The ability to communicate effectively involves knowing how your words and actions will affect other people. Knowing what to say and do is as important as knowing what not to say and do, and it’s a complicated process. It has been said that you will make it in this world partly based upon your ability to communicate with others.

You can further enhance the abilities of your brokers by introducing concepts and techniques that they can immediately use to become more effective with other people, not just in business, but in personal relationships as well. You and they will find this information useful in all areas of your life, from new and current personal relationships to business associates and customers. It works with children (even teenagers) and adults throughout the world. When dealing with people, certain things are universally true.

What is rapport, that certain “chemistry” that exists between some people and not others? What are its elements? Can it be created at will? The answers to these questions are briefly explored here.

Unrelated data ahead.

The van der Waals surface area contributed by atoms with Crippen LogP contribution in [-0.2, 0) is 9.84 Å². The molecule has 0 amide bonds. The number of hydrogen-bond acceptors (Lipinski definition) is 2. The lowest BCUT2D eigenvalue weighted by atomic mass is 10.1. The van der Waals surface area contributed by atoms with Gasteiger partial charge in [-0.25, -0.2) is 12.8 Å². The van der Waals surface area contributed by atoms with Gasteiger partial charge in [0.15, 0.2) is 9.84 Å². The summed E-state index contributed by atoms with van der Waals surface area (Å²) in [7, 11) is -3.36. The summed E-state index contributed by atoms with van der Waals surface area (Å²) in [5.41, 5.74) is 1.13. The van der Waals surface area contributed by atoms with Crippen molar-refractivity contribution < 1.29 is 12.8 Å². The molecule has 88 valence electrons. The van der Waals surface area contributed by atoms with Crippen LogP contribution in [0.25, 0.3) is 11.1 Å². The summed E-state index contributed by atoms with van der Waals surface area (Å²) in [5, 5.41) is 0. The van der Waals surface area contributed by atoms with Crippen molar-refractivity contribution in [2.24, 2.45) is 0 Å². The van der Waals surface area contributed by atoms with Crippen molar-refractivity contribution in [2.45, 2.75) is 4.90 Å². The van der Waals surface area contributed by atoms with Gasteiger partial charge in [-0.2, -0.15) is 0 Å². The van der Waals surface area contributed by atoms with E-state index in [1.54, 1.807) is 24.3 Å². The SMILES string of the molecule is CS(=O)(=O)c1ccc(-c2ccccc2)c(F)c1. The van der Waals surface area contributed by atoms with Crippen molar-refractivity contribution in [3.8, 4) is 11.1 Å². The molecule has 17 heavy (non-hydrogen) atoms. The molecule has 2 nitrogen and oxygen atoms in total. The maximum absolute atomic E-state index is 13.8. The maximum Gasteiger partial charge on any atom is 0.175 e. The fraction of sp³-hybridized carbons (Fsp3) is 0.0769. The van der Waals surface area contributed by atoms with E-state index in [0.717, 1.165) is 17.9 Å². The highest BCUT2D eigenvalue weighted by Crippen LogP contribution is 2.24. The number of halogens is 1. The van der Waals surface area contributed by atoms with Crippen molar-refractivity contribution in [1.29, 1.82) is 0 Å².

It has been suggested that an initial impression — good or bad — is made within the first three seconds. How you look, how you package yourself, your smile, eye contact, are all important when you meet someone for the first time. You make instant judgments about others based on those factors; they do the same with you. As they say, “You never get a second chance to make a good first impression.” Whether or not this is fair is immaterial. How we look, talk, and act all contribute to feeling that a person is “like me” or “not like me;” and to whether “I like them,” or “they will like me.”

The good news is that we can “package” ourselves to create the image we want to initially project. This package provides the first opportunity to influence others unconsciously. The next opportunity to positively influence a person occurs when you actually meet him or her and begin talking.